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"By Helping Others you Help Yourself" with Daniel Sencier of Sober Inspired Pirates

Apr 23 2021



Daniel is a British expat living in Thailand. He created a Facebook group in 2016 called Sober Inspired Pirates, which is one of the biggest and best run free Sober Facebook groups out there! In the episode Daniel and I talk about the need for community on a sober journey. When I asked him his advice, Daniel suggested helping others and offered the wisdom: “When you help others, you help yourself.”


I loved this advice - as I said to him in this clip, I’ve had several guests on the show and asked their advice, and no one has mentioned helping others. But I realized in reflection that helping others has been a key part of my sobriety, and Im sure a lot of my podcast guests Sober journeys, too.


This timing could not be more perfect as I am about to launch a new a Sober Curious Yoga Teacher Training - specifically for those passionate about helping others create & sustain an alcohol free life.


It will be an eight week program with two hour live sessions with me each week, followed by some homework. It will count as a 30 hour Yoga Alliance Continuing Education Course (YACEP) if you are a yoga teacher. But you don’t need to be a yoga teacher to join. Any relevant background in the helping field, as well as personal experience with alcohol free/yoga lifestyle is what matters. If this sparks your interest, stay tuned! 🙏🏻❤️✨ So excited for our continued growth!


Listen to the full episode here!


If you enjoyed this episode please don’t forget to subscribe, rate and share the podcast so it can reach more people that it will serve and benefit.


For more information about Sober Girls Yoga, and Alex’s coaching, meditations and yoga classes, join her on www.themindfullifepractice.com.


Full episode


TRANSCRIPT


Intro: Welcome to the “Sober Yoga Girl Podcast” with Alex McRobs, international yoga teacher and sober coach. I broke up with booze for good in 2019 and now I'm here to help others do the same. You're not alone and a sober life can be fun and fulfilling. Let me show you how.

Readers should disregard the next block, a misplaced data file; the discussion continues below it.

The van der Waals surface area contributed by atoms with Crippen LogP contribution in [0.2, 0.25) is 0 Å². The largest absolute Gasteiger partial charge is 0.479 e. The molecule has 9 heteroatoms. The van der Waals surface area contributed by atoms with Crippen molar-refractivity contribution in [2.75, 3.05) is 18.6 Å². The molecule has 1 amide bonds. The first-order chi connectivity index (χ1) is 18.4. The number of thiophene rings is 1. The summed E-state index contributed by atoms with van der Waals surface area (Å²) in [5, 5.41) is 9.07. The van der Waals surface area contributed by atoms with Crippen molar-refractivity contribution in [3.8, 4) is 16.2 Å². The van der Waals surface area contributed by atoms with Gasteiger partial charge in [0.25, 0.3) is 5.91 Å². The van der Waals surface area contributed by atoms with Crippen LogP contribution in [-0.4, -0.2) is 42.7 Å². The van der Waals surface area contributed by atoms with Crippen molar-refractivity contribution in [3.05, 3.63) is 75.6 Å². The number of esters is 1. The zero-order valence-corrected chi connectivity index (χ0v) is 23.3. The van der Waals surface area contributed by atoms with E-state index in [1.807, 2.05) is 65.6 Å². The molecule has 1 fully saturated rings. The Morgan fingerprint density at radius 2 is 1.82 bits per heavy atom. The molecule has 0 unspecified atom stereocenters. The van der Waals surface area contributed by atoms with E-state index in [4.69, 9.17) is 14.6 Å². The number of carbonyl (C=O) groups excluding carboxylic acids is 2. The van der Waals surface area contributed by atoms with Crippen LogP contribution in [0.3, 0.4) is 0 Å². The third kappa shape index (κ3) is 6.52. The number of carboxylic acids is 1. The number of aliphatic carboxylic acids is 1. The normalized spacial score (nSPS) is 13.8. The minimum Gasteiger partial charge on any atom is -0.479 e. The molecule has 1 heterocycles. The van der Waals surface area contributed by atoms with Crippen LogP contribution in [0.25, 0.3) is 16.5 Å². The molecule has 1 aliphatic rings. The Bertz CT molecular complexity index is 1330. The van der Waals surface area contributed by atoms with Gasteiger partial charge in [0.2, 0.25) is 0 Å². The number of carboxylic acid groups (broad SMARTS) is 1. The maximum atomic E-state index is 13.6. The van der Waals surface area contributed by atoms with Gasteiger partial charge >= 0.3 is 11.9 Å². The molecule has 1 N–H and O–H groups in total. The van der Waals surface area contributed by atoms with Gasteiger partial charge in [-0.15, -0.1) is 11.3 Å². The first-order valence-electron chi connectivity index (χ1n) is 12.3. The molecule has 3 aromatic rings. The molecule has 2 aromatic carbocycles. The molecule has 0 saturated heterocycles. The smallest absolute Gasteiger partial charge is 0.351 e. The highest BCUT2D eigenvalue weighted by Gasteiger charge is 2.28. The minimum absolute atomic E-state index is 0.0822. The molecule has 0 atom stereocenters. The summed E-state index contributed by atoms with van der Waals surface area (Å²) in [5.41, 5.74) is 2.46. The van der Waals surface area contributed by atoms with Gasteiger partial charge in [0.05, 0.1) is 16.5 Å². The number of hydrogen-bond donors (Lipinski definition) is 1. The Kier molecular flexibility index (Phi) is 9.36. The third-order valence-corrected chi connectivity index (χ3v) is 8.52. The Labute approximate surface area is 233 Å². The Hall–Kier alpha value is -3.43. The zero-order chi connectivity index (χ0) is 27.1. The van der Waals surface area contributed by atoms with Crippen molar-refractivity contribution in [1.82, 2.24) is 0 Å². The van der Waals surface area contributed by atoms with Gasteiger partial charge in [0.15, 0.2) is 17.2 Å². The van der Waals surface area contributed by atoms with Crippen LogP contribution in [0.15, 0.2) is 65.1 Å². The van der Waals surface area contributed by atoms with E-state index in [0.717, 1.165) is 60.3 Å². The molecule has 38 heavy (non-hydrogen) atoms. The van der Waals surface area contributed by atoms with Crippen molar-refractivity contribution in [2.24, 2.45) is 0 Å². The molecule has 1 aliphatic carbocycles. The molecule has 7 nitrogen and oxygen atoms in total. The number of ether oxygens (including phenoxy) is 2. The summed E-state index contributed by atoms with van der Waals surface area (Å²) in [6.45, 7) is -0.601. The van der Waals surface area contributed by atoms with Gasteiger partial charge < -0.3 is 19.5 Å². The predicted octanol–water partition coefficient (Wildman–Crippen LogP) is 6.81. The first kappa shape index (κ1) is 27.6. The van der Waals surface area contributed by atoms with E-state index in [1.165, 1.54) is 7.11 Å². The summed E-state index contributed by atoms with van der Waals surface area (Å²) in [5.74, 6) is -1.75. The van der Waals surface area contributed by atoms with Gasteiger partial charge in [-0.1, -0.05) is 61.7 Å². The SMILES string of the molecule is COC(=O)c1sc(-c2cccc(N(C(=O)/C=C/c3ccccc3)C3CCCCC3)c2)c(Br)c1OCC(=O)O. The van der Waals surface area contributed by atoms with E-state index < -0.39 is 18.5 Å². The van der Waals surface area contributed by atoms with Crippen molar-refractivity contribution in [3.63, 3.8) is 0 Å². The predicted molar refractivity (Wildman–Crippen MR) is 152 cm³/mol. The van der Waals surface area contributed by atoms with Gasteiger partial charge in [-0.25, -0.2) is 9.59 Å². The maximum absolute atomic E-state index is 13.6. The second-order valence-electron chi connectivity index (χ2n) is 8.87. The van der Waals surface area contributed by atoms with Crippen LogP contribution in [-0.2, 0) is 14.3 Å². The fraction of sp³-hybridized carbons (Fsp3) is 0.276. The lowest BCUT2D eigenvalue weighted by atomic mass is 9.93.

Alex: Hello, everyone. Welcome back to another episode of Sober Yoga Girl. I am looking forward to having Daniel Sencier on today's episode. Did I say it right?


Daniel: That's right.


Alex: Yes.


Daniel: And it’s almost there. Well done, Alex.


Alex: Thank you very much.


Daniel: It’s great to be here.


Alex: So, Daniel is the creator of Sober Inspired Pirates which is a Facebook group that I think has like 5, 000 members in it now.


Daniel: Yeah, about 5, 400 now and flying up there.


Alex: It's incredible. And so, we first met in, I think it was like maybe September 2020 when I was looking for new Sober Facebook groups to be part of, came across Sober Inspired Pirates which is an amazing free Facebook group and Daniel does an incredible job kind of keeping it active, and keeping it moderated, and keeping people really engaged. So, I think it's one of the best Sober Facebook groups out there and I wanted to have him on the show to kind of learn more about him and his journey. So, welcome Daniel.


Daniel: Thank you. It's great to be here, Alex. And from one hot country in Thailand to another one where you are.


Alex: Yeah. So, you're my first guest actually that's on like that side of the world, like everyone has been, you know, Europe and North America onwards, so you're my first guest and you're in Thailand which is super cool.


Daniel: Yeah, we have big problems getting moderators for over this side of the world, you know, we could do with more in the Australia-New Zealand bracket but we're working on that.


Alex: I saw your post about that the other day actually. Why do you think that is?


Daniel: I suppose our main base is the UK and I'm not sure why that is either. It can't be just because I'm from the UK, second America, but Australia and New Zealand are just I suppose lower populations, but they get up first in the world and, you know, when I get up here in Bangkok, the only people up for the Australians and New Zealanders.